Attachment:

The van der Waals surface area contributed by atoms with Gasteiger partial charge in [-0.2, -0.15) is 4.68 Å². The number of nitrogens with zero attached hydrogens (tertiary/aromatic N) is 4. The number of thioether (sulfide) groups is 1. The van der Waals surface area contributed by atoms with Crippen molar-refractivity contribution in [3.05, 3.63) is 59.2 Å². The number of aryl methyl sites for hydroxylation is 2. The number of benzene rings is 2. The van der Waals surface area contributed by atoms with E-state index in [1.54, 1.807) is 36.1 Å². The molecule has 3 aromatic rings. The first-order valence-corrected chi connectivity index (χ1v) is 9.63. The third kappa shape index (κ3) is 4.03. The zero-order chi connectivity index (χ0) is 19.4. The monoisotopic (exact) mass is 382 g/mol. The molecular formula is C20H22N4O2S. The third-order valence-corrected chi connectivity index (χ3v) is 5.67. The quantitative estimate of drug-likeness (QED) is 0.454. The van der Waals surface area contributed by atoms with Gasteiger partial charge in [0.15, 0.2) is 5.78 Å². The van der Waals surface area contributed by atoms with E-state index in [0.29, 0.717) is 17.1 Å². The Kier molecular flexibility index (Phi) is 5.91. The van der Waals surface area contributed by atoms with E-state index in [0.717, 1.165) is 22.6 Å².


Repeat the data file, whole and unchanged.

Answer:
The van der Waals surface area contributed by atoms with Gasteiger partial charge in [-0.2, -0.15) is 4.68 Å². The number of nitrogens with zero attached hydrogens (tertiary/aromatic N) is 4. The number of thioether (sulfide) groups is 1. The van der Waals surface area contributed by atoms with Crippen molar-refractivity contribution in [3.05, 3.63) is 59.2 Å². The number of aryl methyl sites for hydroxylation is 2. The number of benzene rings is 2. The van der Waals surface area contributed by atoms with E-state index in [1.54, 1.807) is 36.1 Å². The molecule has 3 aromatic rings. The first-order valence-corrected chi connectivity index (χ1v) is 9.63. The third kappa shape index (κ3) is 4.03. The zero-order chi connectivity index (χ0) is 19.4. The monoisotopic (exact) mass is 382 g/mol. The molecular formula is C20H22N4O2S. The third-order valence-corrected chi connectivity index (χ3v) is 5.67. The quantitative estimate of drug-likeness (QED) is 0.454. The van der Waals surface area contributed by atoms with Gasteiger partial charge in [0.15, 0.2) is 5.78 Å². The van der Waals surface area contributed by atoms with E-state index in [0.29, 0.717) is 17.1 Å². The Kier molecular flexibility index (Phi) is 5.91. The van der Waals surface area contributed by atoms with E-state index in [0.717, 1.165) is 22.6 Å².